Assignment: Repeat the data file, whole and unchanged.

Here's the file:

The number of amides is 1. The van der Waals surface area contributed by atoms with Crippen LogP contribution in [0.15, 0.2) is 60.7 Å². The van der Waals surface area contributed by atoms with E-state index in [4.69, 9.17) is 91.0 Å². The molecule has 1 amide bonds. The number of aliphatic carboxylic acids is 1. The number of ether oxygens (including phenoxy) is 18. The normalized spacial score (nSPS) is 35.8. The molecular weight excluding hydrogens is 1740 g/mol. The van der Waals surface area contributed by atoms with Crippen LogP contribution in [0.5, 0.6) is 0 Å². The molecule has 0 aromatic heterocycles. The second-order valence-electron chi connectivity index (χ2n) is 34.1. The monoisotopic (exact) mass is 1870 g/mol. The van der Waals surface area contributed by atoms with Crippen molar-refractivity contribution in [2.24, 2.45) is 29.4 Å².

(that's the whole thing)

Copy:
The number of amides is 1. The van der Waals surface area contributed by atoms with Crippen LogP contribution in [0.15, 0.2) is 60.7 Å². The van der Waals surface area contributed by atoms with E-state index in [4.69, 9.17) is 91.0 Å². The molecule has 1 amide bonds. The number of aliphatic carboxylic acids is 1. The number of ether oxygens (including phenoxy) is 18. The normalized spacial score (nSPS) is 35.8. The molecular weight excluding hydrogens is 1740 g/mol. The van der Waals surface area contributed by atoms with Crippen LogP contribution in [0.5, 0.6) is 0 Å². The molecule has 0 aromatic heterocycles. The second-order valence-electron chi connectivity index (χ2n) is 34.1. The monoisotopic (exact) mass is 1870 g/mol. The van der Waals surface area contributed by atoms with Crippen molar-refractivity contribution in [2.24, 2.45) is 29.4 Å².